The North American Spine Society's broader recommendation (Guyer, 2003) limits the use of lumbar discography to select clinical indications including (1) correlation of an abnormal disc with clinical symptoms including pain following a previously operated disc or lateral disc herniation, (2) evaluation of persistent, severe symptoms when other diagnostic tests have failed to reveal a disc as the source of pain, (3) evaluation of a failed surgical intervention to diagnose symptomatic pseudoarthrosis, recurrent disc herniation, (4) evaluation prior to spinal fusion to determine if discs within the proposed fusion are symptomatic and adjacent discs are normal, and (5) evaluation of individuals being considered for minimally invasive surgical intervention.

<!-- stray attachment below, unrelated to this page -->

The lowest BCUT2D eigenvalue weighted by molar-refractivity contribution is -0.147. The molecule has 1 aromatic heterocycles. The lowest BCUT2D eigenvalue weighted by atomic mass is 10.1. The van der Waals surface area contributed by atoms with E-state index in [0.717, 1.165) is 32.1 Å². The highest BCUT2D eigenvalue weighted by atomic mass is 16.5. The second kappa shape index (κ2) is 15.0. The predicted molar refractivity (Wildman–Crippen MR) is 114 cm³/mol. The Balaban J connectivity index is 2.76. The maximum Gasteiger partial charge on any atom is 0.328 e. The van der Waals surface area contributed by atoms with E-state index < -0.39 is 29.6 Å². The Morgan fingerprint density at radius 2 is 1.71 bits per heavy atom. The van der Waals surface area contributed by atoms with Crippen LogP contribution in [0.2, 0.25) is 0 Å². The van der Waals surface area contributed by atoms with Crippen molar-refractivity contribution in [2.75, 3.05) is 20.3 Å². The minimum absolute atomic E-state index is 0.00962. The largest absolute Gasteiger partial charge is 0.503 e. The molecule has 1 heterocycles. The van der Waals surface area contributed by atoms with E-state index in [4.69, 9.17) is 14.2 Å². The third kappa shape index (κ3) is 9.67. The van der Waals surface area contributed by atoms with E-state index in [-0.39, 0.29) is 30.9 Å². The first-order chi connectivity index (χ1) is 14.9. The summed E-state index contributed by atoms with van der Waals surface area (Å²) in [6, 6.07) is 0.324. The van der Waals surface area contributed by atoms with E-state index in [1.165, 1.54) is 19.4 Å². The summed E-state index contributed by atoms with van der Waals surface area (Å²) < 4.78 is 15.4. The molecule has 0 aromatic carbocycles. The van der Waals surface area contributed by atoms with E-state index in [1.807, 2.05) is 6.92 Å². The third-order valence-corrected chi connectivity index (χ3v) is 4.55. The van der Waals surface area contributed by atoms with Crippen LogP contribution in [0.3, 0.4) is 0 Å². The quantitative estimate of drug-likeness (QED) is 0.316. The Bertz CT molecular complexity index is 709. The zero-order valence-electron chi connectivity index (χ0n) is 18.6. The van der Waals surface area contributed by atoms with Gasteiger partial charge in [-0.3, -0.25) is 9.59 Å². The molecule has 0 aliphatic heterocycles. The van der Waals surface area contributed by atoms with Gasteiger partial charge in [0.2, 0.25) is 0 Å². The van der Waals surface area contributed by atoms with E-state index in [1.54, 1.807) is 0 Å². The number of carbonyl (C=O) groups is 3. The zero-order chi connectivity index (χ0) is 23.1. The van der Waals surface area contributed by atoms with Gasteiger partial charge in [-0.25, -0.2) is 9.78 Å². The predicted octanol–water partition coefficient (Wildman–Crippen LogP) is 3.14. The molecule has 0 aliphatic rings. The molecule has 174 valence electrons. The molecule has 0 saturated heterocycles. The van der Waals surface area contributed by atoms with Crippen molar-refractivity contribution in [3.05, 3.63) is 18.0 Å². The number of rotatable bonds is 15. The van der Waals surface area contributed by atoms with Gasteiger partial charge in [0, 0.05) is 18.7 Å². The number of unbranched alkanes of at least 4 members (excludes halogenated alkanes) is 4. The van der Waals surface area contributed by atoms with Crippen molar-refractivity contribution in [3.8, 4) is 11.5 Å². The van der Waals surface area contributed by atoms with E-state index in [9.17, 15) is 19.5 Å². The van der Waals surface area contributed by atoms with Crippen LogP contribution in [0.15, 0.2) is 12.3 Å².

The American Society of Interventional Pain Physicians (ASIPP) guidelines for interventional techniques in the diagnosis and treatment of chronic spinal pain point out that under ideal circumstances, the gold standard or criterion for the diagnostic accuracy of discography would be obtained by tissue confirmation of the presence or absence of disease; however, surgical inspection of a degenerated disc cannot determine if discogenic pain is or is not present. Therefore, the greatest challenge concerning discography is the "gold standard: dilemma and the interventions used as a result of the test. The ASIPP concluded that the diagnostic accuracy of lumbar discography when compared to other non-invasive modalities of assessment was fair and that there is limited evidence the evidence supporting the use of discography prior to surgical procedures (Manchikanti, 2013).
Peer Reviewed Publications:
Government Agency, Medical Society, and Other Authoritative Publications: